The European Association of Motorcycle Manufacturers (ACEM) has been quite vocal in the recent E.U. and U.S. tariff dispute. However, ACEM isn’t just fighting on the international front, it’s also involved in domestic affairs. In December, 2019, the E.U. signed the Green Deal into law, which sets the continent on the path to carbon neutrality by 2050.
The most recent legislative package enacted in July, 2021, sets an even more ambitious goal of reducing emissions by 55 percent by the end of 2030. While the organization and its members recognize the importance of reducing greenhouse gases and other pollutants, ACEM recently released a multi-pronged proposition to meet the aggressive goals.
First, the association calls out the disparity between automobiles and two-wheeled vehicles. In the E.U., motorcycles and scooters only account for 2 percent of the vehicles currently registered. On top of the minuscule representation, two-wheeled vehicles only account for a fraction of the CO2 emitted by four-wheeled counterparts. On average, cars expel 2 tons of CO2 per year, while motorcycles and scooters are responsible for one-sixth of that annual amount.
For that reason, ACEM proposes the “right vehicle, right place, right energy” approach to decarbonization. Under the plan, motorcycle manufacturers would take a “multi-pathway” to create lineups based on customer needs, performance, and feasibility. ACEM promotes light, small-capacity models for electrification, as their shorter range and small footprint would suit the resource availability and tight confines of urban environments.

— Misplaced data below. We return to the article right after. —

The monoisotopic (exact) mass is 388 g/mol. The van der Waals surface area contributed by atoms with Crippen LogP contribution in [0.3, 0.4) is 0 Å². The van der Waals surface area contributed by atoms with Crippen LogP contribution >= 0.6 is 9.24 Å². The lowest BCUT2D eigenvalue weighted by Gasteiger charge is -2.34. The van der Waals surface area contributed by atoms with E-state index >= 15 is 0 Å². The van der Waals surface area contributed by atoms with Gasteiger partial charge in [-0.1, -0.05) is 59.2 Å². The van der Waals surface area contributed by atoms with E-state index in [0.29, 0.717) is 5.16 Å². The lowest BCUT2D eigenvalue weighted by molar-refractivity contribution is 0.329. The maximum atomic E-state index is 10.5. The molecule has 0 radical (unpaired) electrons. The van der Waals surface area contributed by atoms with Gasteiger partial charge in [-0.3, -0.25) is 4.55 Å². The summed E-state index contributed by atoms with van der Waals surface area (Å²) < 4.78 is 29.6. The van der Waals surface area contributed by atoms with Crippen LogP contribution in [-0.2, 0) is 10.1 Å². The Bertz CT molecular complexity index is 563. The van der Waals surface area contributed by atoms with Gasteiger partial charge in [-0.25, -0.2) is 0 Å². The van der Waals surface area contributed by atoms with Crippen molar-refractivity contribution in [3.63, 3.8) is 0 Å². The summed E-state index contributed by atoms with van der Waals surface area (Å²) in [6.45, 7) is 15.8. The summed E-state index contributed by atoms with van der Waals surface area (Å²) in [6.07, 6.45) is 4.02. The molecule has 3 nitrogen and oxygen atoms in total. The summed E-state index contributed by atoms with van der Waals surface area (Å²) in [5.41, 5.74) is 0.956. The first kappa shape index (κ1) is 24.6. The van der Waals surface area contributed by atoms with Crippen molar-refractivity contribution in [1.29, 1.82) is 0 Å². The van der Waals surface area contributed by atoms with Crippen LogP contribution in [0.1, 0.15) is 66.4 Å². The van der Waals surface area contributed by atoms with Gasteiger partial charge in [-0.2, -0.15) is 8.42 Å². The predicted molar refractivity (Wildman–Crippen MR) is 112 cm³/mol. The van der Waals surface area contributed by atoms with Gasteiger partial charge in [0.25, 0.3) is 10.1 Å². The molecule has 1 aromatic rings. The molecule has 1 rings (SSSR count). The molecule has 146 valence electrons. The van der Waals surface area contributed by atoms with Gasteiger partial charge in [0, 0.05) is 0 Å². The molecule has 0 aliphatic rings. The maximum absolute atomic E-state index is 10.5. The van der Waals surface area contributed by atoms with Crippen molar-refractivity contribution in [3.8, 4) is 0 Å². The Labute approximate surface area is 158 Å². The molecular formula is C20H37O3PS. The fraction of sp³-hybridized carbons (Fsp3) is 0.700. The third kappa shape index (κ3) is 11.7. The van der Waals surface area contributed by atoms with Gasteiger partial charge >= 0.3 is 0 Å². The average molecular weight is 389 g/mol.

Conversely, leisure-oriented motorcycles such as sport-touring and grand-touring machines wouldn’t benefit from the electrification. Instead, the organization encourages the E.U. to help develop carbon-neutral fuels for internal combustion engines (ICE) until electric batteries and powertrains can handle the range and speed demands of the open road. With such a flexible plan, ACEM believes that the motorcycle industry can continue manufacturing diverse lineups catering to an assortment of energy sources.
To support its plan, ACEM also states that “Euro 3 achieved a considerable 94 percent reduction of carbon monoxide and hydrocarbon emissions, and a 50 percent reduction of nitrogen emissions.” It goes on to say that Euro 4 resulted in a 25-percent reduction over Euro 3, and Euro 5 regulations delivered an additional 25-percent cut.
The organization also asserts that “urban mobility accounts for 40 percent of all CO2 emissions of road transport and up to 70% of other pollutants from transport.” With the figures to back up its approach, ACEM’s position seems like a reasonable plan moving forward.
Of course, with electric battery and motor development make strides in recent years, only time will tell if ICE will stick around for the foreseeable future. In addition to more electric and clean fuel models, local governments will also need to help establish the necessary infrastructure, which may be the biggest hurdle to the E.U.’s ambitious decarbonization goals.